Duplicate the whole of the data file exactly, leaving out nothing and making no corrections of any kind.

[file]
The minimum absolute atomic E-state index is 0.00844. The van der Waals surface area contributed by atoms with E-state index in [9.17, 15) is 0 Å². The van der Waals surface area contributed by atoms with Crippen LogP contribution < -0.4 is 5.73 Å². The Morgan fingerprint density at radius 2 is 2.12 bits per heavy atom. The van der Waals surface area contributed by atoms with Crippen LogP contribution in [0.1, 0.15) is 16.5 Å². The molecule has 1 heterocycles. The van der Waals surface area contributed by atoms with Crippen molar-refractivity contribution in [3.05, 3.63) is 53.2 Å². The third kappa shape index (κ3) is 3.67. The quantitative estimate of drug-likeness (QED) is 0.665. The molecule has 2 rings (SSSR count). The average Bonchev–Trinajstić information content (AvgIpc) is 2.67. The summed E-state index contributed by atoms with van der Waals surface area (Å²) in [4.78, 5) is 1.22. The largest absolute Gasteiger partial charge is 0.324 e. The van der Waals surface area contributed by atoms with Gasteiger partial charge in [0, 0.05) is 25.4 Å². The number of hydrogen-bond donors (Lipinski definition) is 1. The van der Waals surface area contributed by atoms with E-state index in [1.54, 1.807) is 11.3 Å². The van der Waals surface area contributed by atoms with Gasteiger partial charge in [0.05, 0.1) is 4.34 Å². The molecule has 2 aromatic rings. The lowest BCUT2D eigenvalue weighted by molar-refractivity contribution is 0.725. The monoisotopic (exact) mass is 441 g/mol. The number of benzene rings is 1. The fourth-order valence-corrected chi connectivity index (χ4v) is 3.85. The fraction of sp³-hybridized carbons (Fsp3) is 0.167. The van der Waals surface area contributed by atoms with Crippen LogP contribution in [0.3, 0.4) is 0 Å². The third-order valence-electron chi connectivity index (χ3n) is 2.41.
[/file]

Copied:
The minimum absolute atomic E-state index is 0.00844. The van der Waals surface area contributed by atoms with E-state index in [9.17, 15) is 0 Å². The van der Waals surface area contributed by atoms with Crippen LogP contribution < -0.4 is 5.73 Å². The Morgan fingerprint density at radius 2 is 2.12 bits per heavy atom. The van der Waals surface area contributed by atoms with Crippen LogP contribution in [0.1, 0.15) is 16.5 Å². The molecule has 1 heterocycles. The van der Waals surface area contributed by atoms with Crippen molar-refractivity contribution in [3.05, 3.63) is 53.2 Å². The third kappa shape index (κ3) is 3.67. The quantitative estimate of drug-likeness (QED) is 0.665. The molecule has 2 rings (SSSR count). The average Bonchev–Trinajstić information content (AvgIpc) is 2.67. The summed E-state index contributed by atoms with van der Waals surface area (Å²) in [4.78, 5) is 1.22. The largest absolute Gasteiger partial charge is 0.324 e. The van der Waals surface area contributed by atoms with Gasteiger partial charge in [0, 0.05) is 25.4 Å². The number of hydrogen-bond donors (Lipinski definition) is 1. The van der Waals surface area contributed by atoms with E-state index in [1.54, 1.807) is 11.3 Å². The van der Waals surface area contributed by atoms with Gasteiger partial charge in [0.05, 0.1) is 4.34 Å². The molecule has 2 aromatic rings. The lowest BCUT2D eigenvalue weighted by molar-refractivity contribution is 0.725. The monoisotopic (exact) mass is 441 g/mol. The number of benzene rings is 1. The fourth-order valence-corrected chi connectivity index (χ4v) is 3.85. The fraction of sp³-hybridized carbons (Fsp3) is 0.167. The van der Waals surface area contributed by atoms with Crippen LogP contribution in [0.3, 0.4) is 0 Å². The third-order valence-electron chi connectivity index (χ3n) is 2.41.